Uncannily,these two are always intertwined. For example, there is a theme of bones which is constantly recurring in Marlow's story. The Swede mentions a man who died, and whose skeleton was left sprawled on the ground until the grasses began to grow up through his ribcage. The grass represents life, and of course, the skeleton represents death. These two are woven together.Also, there is Kurtz's obsession with ivory (dental bone), and according to Marlow he has the appearance of the object of his fixation. From Marlow's description, Kurtz bears a skeletal resemblance even when he is alive. Conrad's frequent symbolic combinations of life and death is probably one of his numerous parallels to light and dark, echoing the fact that the two must exist stimultaneously - there cannot be without the other. Conrad's book is based on the presence of light and dark within everyone, and in Marlow's journey the question is often posed of which is predominant. There are times when darkness usurps the light, others when it is the opposite. However, the darkness (evil) usually tends to prevail.

Conrad is implying that a sense of evil resides in the core of every human, and therefore reigns at the centre of humanity, however veiled by morals, civilization and refinement. This is one of the main facts Marlow ascertains on his journey, for he sees darkness everywhere, even when there is light. Just as the line between light and dark is indistinct, the barrier segregating civilization from savagery is equally obscure. In Africa, Marlow repeatedly encounters natives, and his crew is comprised of twenty cannibals. As they progress deeper into the heart of the forest, we can take note that black people are dehumanized. They are perpetually referred to in animalistic terms,and are treated as such. However, it is these "savages" who survive and thrive in the heart of darkness, and whose ways eventually engulf Kurtz. There is also the indication here that technology, civilization, and refinement have been rendered useless.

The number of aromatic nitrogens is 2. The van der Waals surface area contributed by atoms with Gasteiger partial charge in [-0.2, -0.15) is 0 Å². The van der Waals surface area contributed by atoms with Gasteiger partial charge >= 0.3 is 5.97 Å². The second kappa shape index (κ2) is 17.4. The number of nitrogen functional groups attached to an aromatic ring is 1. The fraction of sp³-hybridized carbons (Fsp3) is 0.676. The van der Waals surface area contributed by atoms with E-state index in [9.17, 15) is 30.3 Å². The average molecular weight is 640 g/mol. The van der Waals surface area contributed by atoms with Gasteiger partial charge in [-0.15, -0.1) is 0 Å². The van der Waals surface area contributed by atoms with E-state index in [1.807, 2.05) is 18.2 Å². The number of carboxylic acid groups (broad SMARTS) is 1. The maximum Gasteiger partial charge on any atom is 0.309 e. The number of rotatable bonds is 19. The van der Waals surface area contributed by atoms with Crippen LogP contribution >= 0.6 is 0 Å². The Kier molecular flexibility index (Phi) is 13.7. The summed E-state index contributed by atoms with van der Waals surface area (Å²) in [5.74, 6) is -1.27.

Every character thought to be at the pinnacle of cultivation and etiquette either dies or becomes corrupted by his surroundings (Kurtz, Fresleven). It is apparent that civilization is utterly futile in such surroundings. Kurtz serves as a prime example of a civilized gentleman who capitulates to his barbaric side due to his environment. Regardless of the respect and admiration showered upon him by his peers, not to mention the jealousy, he was at heart a hollow man, consumed by his greed for ivory. This is probably why he gave in so readily to his primitive instincts, partaking in the horrendous rituals of the natives, and letting his dark essence become the hub of his actions.

Kurtz is also symbolic of the evil within our society, for people saw him as the "emissary of science and progress." He represents the person found deep within the recesses of our subconscious, the core of darkness ever-present beneath the gauzy layers of refinement and civility. "One evening coming in with a candle I was startled to hear him say a little tremulously, 'I am lying here in the dark waiting for death.' In this quote we can see that, symbolically, Kurtz is so overcome by darkness that he is blind to light. This is also embodied in an oil painting done by Kurtz, depicting a blindfoldedwoman surrounded by darkness but carrying a torch which casts a sinister light over her face. The blindfolded woman can be taken as a common Western symbol of justice and liberty, things that man has created to differentiate himself from the beasts and savages. The fact that the woman is enshrouded in darkness with only insufficient torchlight to guide her says a lot about the nature of our society.

The culmination of Marlow's journey leads into the heart of darkness, or in a more worldly sense, Hell. Heart of Darkness fosters the allusion that hell is within us, that it is the evil existing deep inside our souls. Marlow visits this place when he finally encounters Kurtz, and his innocent morals are challenged. He views firsthand the inhumanity man is capable of, and the journey begins to take on all the properties of a nightmare. When Kurtz himself is lying on his deathbed, he sees into his own heart, looks his personal hell in full view, and utters things which give Marlow a grim revelation as to what lies within that black abyss. Kurtz's final words, as he ends his voyage into his bitter core, are "The horror, the horror!" referring to what he sees inside himself.